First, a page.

What is pancreatitis in dogs?
The pancreas is a small organ that sits behind the small intestine and the stomach. Its purpose is to help dogs digest food and regulate their blood sugar.
The term pancreatitis is when the pancreas is inflamed and swollen. Pancreatitis is typically described as chronic or acute, with chronic meaning the condition has developed over time while acute is when it appears suddenly.
What are the main pancreatitis symptoms?
Dogs with severe pancreatitis are likely to suffer from a loss of appetite, sickness, diarrhoea and lethargy. They may also show signs of abdominal pain and dehydration. In milder forms, symptoms aren’t quite as obvious but may still include loss of appetite, lethargy, and diarrhoea. During an attack of pancreatitis, dogs may hunch their back, holding their rear end in the air with their front legs and head lowered onto the floor.
What to do if you’re worried your dog has pancreatitis?
The prognosis for pancreatitis depends on the severity of the disease. Mild cases may just require a change of diet while more severe cases will need urgent aggressive treatment. If left untreated, pancreatitis may lead to severe organ damage and even sudden death. As a result, you should contact your vet straight away if your dog or puppy is showing signs of the disease.
What causes pancreatitis in dogs?
It’s often difficult to pinpoint the exact cause of pancreatitis. One of the most common risk factors is scavenging and sometimes the condition is triggered when a dog eats foods high in fat. Severe trauma or surgery can also lead to pancreatitis and it’s been linked to the use of some drugs. Cushing’s disease, infections such as Babesia canis or Leishmania, and high blood levels of fats called triglycerides, have also been listed as risk factors.
Are some breeds more likely to get pancreatitis?
There is a higher prevalence of pancreatitis in cocker spaniels, Dachshunds, miniature Schnauzers, poodles and Yorkshire terriers.
Canine pancreatitis treatment
If your vet can pinpoint the cause of your dog’s pancreatitis, it’s likely they will treat it first. If this isn’t possible, they will provide supportive veterinary care and ensure your dog is monitored carefully. Pain relief is likely to be prescribed to dogs suffering abdominal pain and medication may also be given to reduce pancreatic inflammation and to stop vomiting and nausea. In some cases, vets may recommend no food or water for at least 24 hours. This is done in order to give the pancreas a rest. One of the most common treatments for pancreatitis is intravenous fluids to maintain normal fluid and electrolyte balance.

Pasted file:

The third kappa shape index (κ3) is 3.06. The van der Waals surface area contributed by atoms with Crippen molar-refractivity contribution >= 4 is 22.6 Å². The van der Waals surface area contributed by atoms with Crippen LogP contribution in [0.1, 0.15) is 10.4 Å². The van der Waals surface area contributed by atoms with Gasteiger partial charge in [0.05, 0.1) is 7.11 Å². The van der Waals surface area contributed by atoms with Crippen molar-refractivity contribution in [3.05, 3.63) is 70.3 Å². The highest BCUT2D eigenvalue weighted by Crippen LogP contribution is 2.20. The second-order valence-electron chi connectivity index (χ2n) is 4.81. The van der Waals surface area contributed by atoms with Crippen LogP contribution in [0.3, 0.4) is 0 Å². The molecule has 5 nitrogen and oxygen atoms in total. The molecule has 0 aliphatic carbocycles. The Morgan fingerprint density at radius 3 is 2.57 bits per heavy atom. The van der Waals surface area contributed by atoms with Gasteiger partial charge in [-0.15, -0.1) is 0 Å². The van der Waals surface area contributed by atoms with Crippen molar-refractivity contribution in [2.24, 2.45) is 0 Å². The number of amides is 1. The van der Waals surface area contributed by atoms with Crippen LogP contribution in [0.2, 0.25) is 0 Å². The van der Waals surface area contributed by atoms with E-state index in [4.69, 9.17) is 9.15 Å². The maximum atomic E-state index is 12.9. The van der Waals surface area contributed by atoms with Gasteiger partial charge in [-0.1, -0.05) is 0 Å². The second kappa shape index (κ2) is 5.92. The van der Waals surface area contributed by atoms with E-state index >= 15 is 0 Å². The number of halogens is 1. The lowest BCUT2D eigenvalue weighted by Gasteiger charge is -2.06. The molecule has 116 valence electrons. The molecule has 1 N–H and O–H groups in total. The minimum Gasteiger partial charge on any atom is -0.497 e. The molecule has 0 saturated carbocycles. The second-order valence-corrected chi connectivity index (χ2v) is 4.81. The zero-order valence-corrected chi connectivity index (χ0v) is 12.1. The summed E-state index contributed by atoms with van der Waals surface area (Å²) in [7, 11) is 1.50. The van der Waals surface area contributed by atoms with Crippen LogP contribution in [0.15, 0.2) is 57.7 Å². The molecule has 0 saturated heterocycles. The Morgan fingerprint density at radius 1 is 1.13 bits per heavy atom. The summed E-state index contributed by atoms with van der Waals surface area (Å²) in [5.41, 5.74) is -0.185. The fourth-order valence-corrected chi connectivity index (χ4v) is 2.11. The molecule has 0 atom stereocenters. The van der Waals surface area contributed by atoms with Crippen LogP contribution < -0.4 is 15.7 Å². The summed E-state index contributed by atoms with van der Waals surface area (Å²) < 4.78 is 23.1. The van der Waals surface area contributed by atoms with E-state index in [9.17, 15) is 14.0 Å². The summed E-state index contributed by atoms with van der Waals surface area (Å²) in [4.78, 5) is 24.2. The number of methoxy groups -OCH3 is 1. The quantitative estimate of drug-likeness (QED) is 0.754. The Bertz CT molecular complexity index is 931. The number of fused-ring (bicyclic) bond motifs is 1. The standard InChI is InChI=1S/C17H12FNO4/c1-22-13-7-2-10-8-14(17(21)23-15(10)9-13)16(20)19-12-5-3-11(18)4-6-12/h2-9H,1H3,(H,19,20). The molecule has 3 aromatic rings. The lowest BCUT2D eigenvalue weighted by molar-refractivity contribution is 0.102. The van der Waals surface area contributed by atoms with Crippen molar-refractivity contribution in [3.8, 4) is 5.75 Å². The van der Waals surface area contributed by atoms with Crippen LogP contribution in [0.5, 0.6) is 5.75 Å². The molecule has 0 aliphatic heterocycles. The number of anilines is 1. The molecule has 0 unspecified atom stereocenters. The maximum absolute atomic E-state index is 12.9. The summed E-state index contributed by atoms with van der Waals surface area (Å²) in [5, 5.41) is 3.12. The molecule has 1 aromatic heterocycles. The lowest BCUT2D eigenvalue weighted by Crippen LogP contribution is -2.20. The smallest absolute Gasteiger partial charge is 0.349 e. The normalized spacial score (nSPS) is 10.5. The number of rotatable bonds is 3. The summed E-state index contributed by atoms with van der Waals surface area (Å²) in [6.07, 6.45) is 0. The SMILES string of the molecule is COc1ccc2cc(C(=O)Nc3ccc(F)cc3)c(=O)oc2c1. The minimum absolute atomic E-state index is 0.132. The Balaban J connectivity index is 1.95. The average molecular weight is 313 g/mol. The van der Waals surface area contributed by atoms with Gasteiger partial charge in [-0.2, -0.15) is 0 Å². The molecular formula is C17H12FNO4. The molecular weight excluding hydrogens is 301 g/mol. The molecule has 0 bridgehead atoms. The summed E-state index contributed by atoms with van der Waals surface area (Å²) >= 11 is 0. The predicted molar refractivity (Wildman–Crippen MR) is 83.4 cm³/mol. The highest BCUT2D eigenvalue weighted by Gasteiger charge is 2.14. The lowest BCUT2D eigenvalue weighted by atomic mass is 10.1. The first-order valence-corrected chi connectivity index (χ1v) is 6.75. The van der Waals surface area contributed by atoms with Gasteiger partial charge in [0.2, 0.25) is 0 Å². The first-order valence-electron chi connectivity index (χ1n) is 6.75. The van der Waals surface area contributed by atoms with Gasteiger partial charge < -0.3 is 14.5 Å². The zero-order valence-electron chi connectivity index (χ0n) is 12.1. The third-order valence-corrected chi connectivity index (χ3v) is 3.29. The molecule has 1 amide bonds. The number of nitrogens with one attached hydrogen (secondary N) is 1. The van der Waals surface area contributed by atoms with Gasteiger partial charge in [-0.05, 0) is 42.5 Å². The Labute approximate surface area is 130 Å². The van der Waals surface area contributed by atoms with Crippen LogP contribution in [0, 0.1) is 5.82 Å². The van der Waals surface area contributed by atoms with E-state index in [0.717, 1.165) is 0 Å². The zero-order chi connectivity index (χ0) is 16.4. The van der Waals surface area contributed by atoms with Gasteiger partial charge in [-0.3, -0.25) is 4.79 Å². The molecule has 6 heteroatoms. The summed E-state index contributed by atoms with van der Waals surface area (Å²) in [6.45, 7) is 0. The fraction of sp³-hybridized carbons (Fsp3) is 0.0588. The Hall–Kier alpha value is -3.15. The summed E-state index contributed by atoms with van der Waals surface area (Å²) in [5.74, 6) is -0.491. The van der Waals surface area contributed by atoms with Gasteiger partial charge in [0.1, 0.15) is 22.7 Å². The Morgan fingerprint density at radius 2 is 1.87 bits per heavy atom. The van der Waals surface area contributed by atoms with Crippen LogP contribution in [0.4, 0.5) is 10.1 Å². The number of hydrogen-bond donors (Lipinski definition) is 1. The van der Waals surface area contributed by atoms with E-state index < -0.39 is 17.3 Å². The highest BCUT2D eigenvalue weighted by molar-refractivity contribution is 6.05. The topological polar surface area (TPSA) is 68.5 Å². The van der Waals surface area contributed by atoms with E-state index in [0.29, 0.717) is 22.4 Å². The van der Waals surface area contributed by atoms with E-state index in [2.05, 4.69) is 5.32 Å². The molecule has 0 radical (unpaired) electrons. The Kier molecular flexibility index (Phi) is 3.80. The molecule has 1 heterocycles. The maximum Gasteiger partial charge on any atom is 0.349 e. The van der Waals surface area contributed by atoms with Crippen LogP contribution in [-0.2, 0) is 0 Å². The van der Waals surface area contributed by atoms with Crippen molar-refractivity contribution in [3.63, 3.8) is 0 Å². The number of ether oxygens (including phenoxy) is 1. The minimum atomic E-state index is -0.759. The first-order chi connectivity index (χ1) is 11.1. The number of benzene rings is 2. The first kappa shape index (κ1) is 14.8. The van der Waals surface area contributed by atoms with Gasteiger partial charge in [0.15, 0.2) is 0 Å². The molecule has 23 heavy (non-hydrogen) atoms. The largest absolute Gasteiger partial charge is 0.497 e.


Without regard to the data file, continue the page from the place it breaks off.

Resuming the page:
What is necrotising pancreatitis?
In the case of necrotising pancreatitis, a very severe and complicated form, portions of the pancreas are destroyed.
How is pancreatitis in dogs diagnosed?
Your vet may be able to give you a provisional diagnosis of pancreatitis based on your dog’s history and symptoms. But because these symptoms can be quite common, they’ll need to run various tests to support their decision. These tests are likely to include a specific blood test called a canine pancreatic lipase. They may also carry out abdominal x‑rays or an ultrasound scan.
How long can a dog live with pancreatitis?
Life expectancy for dogs diagnosed with pancreatitis is difficult to predict. In mild, uncomplicated cases, the prognosis is usually good, with most patients going on to make a full recovery. This is especially the case if high-fat diets are avoided and good veterinary and nursing care is provided. But in more serious cases the prognosis is guarded. This is partly because dogs with severe pancreatitis often have frequent acute episodes or complicating factors such as hypothermia, acidosis, hypocalcemia, and single or multiple-organ failure.
Pancreatic cancer in dogs
Several types of cancer have been reported in the pancreas. These tumours can be either benign or malignant. The most common form of malignant pancreatic cancer in dogs is called pancreatic adenocarcinomas. These tumours do not respond well to treatment and are often not detected until the cancer has already spread.
The other common form is pancreatic adenomas. These are benign tumours which don’t spread. In rare cases, these can cause problems but the outlook for dogs with pancreatic adenomas is excellent.